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Oct 13, 2006
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hi dnaxe, you are quite right actually. Fast charge also means shorter lifespan. I will not go into the technical explaination ... very boring.

We did design some batteries specially for remote control car racing purpose. They can be recharged in 5~10 minutes and the output instantanous power is very very high. However, they only can re-charge about 5 times, after that, the capacity drops to almost ZERO.

If recharge time is not very critical, I would recommend that you do a slow charge or overnight charging ( about say 10~ 15hours slow charge, using very small current ). We call this formatting the cells. Maximum lifespan + Maximum cell capacity is achieved.
so quick chargers are actually bad?
 

kiwi2

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#10
Is it really true the rechareable batteries can recharge for 500 or even 1000 times that the advertisement says? I find this like too good to be true! Based on my usage of say 1 or even less than 1 charging per week, I could use the batteries for at least 10 years!! :bigeyes:
 

Jan 14, 2005
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#11
Is it really true the rechareable batteries can recharge for 500 or even 1000 times that the advertisement says? I find this like too good to be true! Based on my usage of say 1 or even less than 1 charging per week, I could use the batteries for at least 10 years!! :bigeyes:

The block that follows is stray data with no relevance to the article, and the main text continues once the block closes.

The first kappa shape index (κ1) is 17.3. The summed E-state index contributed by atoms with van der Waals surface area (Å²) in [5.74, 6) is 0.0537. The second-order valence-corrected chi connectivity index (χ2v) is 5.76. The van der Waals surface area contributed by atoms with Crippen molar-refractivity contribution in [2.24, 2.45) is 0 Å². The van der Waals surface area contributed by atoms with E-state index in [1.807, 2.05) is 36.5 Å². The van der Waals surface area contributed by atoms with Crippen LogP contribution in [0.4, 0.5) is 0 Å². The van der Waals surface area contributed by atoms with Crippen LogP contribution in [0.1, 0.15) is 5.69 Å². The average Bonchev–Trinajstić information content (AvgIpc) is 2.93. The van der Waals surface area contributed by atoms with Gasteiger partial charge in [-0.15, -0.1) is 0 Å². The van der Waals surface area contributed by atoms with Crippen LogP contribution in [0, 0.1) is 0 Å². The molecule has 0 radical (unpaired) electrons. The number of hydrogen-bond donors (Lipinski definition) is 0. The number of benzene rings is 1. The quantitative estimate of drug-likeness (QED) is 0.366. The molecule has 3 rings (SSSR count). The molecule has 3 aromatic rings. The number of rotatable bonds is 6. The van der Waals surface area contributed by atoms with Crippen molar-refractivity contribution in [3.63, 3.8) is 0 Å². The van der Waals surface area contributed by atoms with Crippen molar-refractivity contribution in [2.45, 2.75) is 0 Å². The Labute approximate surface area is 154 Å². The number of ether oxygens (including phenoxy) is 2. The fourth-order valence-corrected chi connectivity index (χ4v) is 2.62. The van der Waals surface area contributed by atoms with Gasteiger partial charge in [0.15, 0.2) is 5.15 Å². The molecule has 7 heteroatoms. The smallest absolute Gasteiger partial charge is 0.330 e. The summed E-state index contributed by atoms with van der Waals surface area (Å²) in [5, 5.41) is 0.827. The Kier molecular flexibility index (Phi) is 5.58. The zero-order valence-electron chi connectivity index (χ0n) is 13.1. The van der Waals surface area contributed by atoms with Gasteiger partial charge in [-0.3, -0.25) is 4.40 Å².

In ideal conditions, it is possible. But the performance of batteries also decrease with age. I don't think you can still use the batteries as it is after 2 or 3 years.

BC
 

deckard

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Oct 13, 2006
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#12
one thing I want to ask...

is keeping batteries in the fridge good for the batteries?

I heard from people, cold temperature will extend the life of the batteries... :dunno:
 

dnaxe

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#13
hi dnaxe, you are quite right actually. Fast charge also means shorter lifespan. I will not go into the technical explaination ... very boring.

We did design some batteries specially for remote control car racing purpose. They can be recharged in 5~10 minutes and the output instantanous power is very very high. However, they only can re-charge about 5 times, after that, the capacity drops to almost ZERO.

If recharge time is not very critical, I would recommend that you do a slow charge or overnight charging ( about say 10~ 15hours slow charge, using very small current ). We call this formatting the cells. Maximum lifespan + Maximum cell capacity is achieved.
You tempt me into buying a wizardOne. ;)
 

lsisaxon

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Nov 29, 2004
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#14
ok, to be clearer - I'm referring to the normal formulations, rather than long lasting nimh battries such as eneloops and recykos...

Mine discharge completely after 3 days, and i'm wondering if this is normal.